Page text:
A little white poodle, Mickey, is a favorite of ours. He stands back in his yard until we've passed and then he rushes at the fence of his house and barks and barks and barks and I can hear him when we're already half-a-mile away. He's very funny, pretending to be a brave dog.

A few of the kids we see on our morning journey praise the dogs and some even ask if they can pet them. I always feel bad saying "No, they're not friendly." The kids' faces say it all: "How can such a cute dog not be friendly?"

But, like most of life's hardest lessons, that's one that kids must learn quickly and well. Not all dogs, like not all people, are friendly. That's why I like it so much when I see the kids accompanied by someone who loves and cares for them.

And when they're not, I like to think that I'm doing a good thing by walking a little ways with them.

Wednesday, August 29, 2007

A fly on the wall...

Doesn't last long in this house.

How fast do you have to be to catch a fly? Pretty fast, no? Well, leave it to Darwin to catch any fly (or insect, for that matter) who makes the biggest mistake of its life by entering this house.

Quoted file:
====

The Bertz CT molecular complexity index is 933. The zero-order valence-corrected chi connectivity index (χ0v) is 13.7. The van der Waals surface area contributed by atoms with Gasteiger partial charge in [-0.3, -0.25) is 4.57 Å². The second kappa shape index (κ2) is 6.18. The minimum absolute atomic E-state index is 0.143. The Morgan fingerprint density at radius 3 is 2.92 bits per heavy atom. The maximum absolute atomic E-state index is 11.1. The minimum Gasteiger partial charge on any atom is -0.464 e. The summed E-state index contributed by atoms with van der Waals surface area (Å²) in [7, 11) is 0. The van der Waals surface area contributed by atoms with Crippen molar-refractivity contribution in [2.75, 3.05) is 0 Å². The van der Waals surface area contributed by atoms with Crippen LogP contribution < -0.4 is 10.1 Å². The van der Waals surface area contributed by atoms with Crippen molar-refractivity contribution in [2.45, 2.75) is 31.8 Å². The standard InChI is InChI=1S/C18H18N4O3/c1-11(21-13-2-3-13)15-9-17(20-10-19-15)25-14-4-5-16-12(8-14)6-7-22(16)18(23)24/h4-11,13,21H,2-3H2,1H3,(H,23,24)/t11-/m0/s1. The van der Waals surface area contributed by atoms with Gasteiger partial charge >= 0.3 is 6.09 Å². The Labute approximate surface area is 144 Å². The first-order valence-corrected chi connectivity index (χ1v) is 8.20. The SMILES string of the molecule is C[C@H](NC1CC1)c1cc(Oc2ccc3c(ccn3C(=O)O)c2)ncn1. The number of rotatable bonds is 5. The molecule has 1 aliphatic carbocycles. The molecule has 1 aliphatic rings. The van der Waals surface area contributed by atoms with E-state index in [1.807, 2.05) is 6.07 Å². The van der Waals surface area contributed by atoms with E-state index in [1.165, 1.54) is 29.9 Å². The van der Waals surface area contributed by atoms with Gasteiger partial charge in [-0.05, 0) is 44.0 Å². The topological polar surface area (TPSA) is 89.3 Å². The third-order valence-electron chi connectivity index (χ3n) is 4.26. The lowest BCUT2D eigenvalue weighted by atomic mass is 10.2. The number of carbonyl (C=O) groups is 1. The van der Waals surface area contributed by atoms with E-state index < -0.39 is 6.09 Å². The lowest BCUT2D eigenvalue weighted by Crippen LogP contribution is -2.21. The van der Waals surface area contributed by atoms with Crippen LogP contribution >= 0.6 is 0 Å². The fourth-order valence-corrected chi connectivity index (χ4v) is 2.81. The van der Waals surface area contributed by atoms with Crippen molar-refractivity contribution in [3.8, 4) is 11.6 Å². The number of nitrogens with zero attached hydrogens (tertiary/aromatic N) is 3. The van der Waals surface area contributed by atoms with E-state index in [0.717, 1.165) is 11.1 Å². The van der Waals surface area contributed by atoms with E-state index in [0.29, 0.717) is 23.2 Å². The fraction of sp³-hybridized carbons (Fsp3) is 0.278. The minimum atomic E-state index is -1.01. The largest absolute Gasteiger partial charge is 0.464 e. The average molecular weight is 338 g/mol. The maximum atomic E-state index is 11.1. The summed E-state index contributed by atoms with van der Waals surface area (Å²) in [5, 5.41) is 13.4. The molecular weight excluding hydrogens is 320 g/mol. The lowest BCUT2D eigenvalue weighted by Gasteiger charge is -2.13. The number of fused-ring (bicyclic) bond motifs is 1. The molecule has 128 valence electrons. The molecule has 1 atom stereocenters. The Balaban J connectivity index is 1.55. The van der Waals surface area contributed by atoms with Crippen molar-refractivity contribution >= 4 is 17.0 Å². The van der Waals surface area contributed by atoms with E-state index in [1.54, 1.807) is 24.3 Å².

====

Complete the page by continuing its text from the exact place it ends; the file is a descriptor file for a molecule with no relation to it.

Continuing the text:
Darwin isn't big on eating spiders (I would imagine that they taste rather yucky). But his favorite delicacy is fly. And he relishes the experience even more if he has caught them after dogged (no pun intended) pursuit.

I've seen Darwin catch a fly between his paws (sometimes I swear he would love opposable thumbs) and then munch on it quickly, as if knowing that if he's late by less than a second the flighty creature will be off again.

But he doesn't really mind when they get free from him because he's completely confident that he will prevail, in the end. All he has to do is pursue and wait.

Darwin does honor to his famous tocayo not only by his own success at survival (he was found abandoned as a kitten under a wood pile because of his corpse-rising yowls) but also because he does a pretty good job at helping with natural selection in the insect world. He's quite good at picking off the insects that aren't going to make it to procreate.

I have to say that despite my generally Buddhist attitude toward almost all creatures, great and small, I don't save the flies from Darwin (though I will save them from drowning at my in-laws' pool). I figure it's part of the circle of life, or whatever it's called, if Darwin eats them. Drowning, however, seems a rather undignified death for a fly.

Now if only I could get Darwin to stop chewing on my plants, which he perceives to be his own personal salad bar, that would be an improvement around here.

Monday, August 27, 2007

One of those days